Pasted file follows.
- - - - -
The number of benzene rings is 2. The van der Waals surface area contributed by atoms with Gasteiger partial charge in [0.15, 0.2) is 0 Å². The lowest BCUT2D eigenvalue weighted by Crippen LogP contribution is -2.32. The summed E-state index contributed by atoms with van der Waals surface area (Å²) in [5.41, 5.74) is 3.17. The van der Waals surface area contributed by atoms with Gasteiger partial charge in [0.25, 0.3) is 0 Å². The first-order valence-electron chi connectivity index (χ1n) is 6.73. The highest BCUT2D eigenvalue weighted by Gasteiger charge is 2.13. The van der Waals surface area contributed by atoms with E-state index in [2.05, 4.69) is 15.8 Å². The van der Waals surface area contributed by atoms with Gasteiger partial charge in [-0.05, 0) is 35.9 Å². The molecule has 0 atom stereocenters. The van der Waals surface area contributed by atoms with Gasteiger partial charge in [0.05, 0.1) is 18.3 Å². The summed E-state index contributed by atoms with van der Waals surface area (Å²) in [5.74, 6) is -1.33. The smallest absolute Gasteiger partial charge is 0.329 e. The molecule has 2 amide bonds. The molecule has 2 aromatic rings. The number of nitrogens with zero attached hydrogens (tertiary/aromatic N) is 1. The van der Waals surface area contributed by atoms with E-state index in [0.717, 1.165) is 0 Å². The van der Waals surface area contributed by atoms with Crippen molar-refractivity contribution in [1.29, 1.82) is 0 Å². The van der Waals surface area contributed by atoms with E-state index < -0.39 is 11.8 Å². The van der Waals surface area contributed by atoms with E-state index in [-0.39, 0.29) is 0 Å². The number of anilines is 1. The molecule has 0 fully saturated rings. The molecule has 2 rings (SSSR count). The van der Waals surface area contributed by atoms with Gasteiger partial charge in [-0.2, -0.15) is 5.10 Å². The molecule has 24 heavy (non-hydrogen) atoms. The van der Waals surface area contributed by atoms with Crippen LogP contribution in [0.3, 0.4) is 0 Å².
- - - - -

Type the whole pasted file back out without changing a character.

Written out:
The number of benzene rings is 2. The van der Waals surface area contributed by atoms with Gasteiger partial charge in [0.15, 0.2) is 0 Å². The lowest BCUT2D eigenvalue weighted by Crippen LogP contribution is -2.32. The summed E-state index contributed by atoms with van der Waals surface area (Å²) in [5.41, 5.74) is 3.17. The van der Waals surface area contributed by atoms with Gasteiger partial charge in [0.25, 0.3) is 0 Å². The first-order valence-electron chi connectivity index (χ1n) is 6.73. The highest BCUT2D eigenvalue weighted by Gasteiger charge is 2.13. The van der Waals surface area contributed by atoms with E-state index in [2.05, 4.69) is 15.8 Å². The van der Waals surface area contributed by atoms with Gasteiger partial charge in [-0.05, 0) is 35.9 Å². The molecule has 0 atom stereocenters. The van der Waals surface area contributed by atoms with Gasteiger partial charge in [0.05, 0.1) is 18.3 Å². The summed E-state index contributed by atoms with van der Waals surface area (Å²) in [5.74, 6) is -1.33. The smallest absolute Gasteiger partial charge is 0.329 e. The molecule has 2 amide bonds. The molecule has 2 aromatic rings. The number of nitrogens with zero attached hydrogens (tertiary/aromatic N) is 1. The van der Waals surface area contributed by atoms with E-state index in [0.717, 1.165) is 0 Å². The van der Waals surface area contributed by atoms with Crippen molar-refractivity contribution in [1.29, 1.82) is 0 Å². The van der Waals surface area contributed by atoms with E-state index < -0.39 is 11.8 Å². The van der Waals surface area contributed by atoms with E-state index in [-0.39, 0.29) is 0 Å². The number of anilines is 1. The molecule has 0 fully saturated rings. The molecule has 2 rings (SSSR count). The van der Waals surface area contributed by atoms with Gasteiger partial charge in [-0.2, -0.15) is 5.10 Å². The molecule has 24 heavy (non-hydrogen) atoms. The van der Waals surface area contributed by atoms with Crippen LogP contribution in [0.3, 0.4) is 0 Å².